Under ethical egoism, the students were right in engaging in ways of ascertaining their admission into the business schools. It was out of their self perpetuation; they could not afford to sit around meanwhile their applications were denied. It saved time and also saved them the emotional upheavals of a rejection. Each one used their usernames and personal identification numbers and viewed their own results thus did not harm any student nor any institution personnel.
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They however had a short sight in terms of the institutions’ reaction; the institutions like to keep their affairs secret and any outlet of this information is frowned upon. This would lead to the conclusion that the students did not think their actions through, in that in satisfying their desires, they were causing detrimental aftershocks on themselves. The institutions cite ethics but it is more of their thinking and deliberations being found out by the subjects; students.
An egoist would have done the same as the students; he would have the same instructions, the same urge to know whether the application was an exercise in futility and actually put the plan into place of knowing his fate. What he would not do however is exchange short term joys for long terms woes as the students did i.e. they did not consider that despite not caring about the institutions reaction, they were jeopardizing their chances of admission. They got their wishes eventually, those who were selected knew and those who failed knew but they were in the same boat; they were all denied places in the institutions.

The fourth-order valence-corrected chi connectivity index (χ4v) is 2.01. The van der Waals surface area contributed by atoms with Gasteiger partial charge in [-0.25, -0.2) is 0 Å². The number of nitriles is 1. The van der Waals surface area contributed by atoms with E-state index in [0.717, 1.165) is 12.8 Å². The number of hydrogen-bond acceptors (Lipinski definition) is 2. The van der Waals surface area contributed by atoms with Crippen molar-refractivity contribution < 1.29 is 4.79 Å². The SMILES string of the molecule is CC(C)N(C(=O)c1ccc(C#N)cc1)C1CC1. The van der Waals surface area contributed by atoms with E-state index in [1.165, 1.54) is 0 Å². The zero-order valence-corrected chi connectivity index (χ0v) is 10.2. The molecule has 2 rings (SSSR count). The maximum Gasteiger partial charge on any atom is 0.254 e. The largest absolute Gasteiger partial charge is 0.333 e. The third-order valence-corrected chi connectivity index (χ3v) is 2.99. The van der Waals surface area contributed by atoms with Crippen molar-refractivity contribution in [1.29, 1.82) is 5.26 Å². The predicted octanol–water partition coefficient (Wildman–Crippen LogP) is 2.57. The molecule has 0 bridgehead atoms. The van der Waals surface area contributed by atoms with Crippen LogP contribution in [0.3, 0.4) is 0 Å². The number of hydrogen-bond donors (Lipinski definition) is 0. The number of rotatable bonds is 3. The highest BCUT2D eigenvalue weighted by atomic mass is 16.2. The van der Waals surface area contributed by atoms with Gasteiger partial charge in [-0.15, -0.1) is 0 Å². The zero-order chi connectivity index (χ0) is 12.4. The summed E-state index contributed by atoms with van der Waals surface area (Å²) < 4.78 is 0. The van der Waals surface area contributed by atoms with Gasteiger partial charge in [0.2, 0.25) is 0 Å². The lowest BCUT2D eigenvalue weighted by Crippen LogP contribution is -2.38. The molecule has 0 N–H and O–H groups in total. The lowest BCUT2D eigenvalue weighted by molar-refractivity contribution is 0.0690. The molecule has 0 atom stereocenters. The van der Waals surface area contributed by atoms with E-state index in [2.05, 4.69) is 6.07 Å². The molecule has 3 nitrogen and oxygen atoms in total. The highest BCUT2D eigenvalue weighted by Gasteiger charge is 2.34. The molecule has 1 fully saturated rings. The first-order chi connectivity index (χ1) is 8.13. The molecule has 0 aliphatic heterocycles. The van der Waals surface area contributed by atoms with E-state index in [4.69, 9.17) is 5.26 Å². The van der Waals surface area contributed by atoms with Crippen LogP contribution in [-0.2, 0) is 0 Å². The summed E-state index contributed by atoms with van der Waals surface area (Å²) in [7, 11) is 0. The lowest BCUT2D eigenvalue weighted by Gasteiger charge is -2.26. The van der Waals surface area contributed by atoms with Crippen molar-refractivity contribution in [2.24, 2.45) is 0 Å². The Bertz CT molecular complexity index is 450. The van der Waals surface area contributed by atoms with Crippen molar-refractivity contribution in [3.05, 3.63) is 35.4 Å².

Under utilitarianism the students had no balance as to all possible outcomes based on their action on the institutions’ websites hence unethical. They were only concerned for their application and even did not think that they would be exposing themselves to the institutions’ authorities as being dishonest by using their usernames and personal identification numbers. They did not pause and think of the source of this information; it was an anonymous notification thus it clearly showed that the information handed was unauthorized. They did not think of the reaction of the institutions after they find out that their deliberations are in the public domain. They were poor in judgment.
A utilitarian would balance every situation; for and against the action and subsequent actions then choose the one that will be of moderate benefit to all. If all parties are accommodated then a utilitarian would be fine, if not a problem is bound to happen. In this case the problem was non-admission for the students who had gained admission but chose back door ways of confirming their slots. If they were so itching to know their fate, they could have used an alias to log in and check via the proper channels of hacking and leave the authorities no evidence as to their actions. It would have saved the successful applicants admission to the schools.
For a deontology view, the students were absolutely wrong in accessing unauthorized official communication. There was a reason as to why the page was restricted; the institution has to be properly and efficiently ran. Not everyone should have a say as to the admission or not of students; that is why they post letters confirming the slot or regretting. The students had their usernames and passwords but they had to modify the URLs to suit the restricted pages, that is hacking and explanations as to their using of legitimate information does not hold as they were not intended to be used on the pages visited.
A deontologist would view these actions in black and white regardless of the outcome or action. There were rules, the pages were restricted to unauthorized individuals e.g. prospective students and these same individuals decided to access the information nonetheless. It was a clear violation of the morality involved; the prospective students shall not meddle in the affairs of the institutions till they are duly admitted as members of the institutions.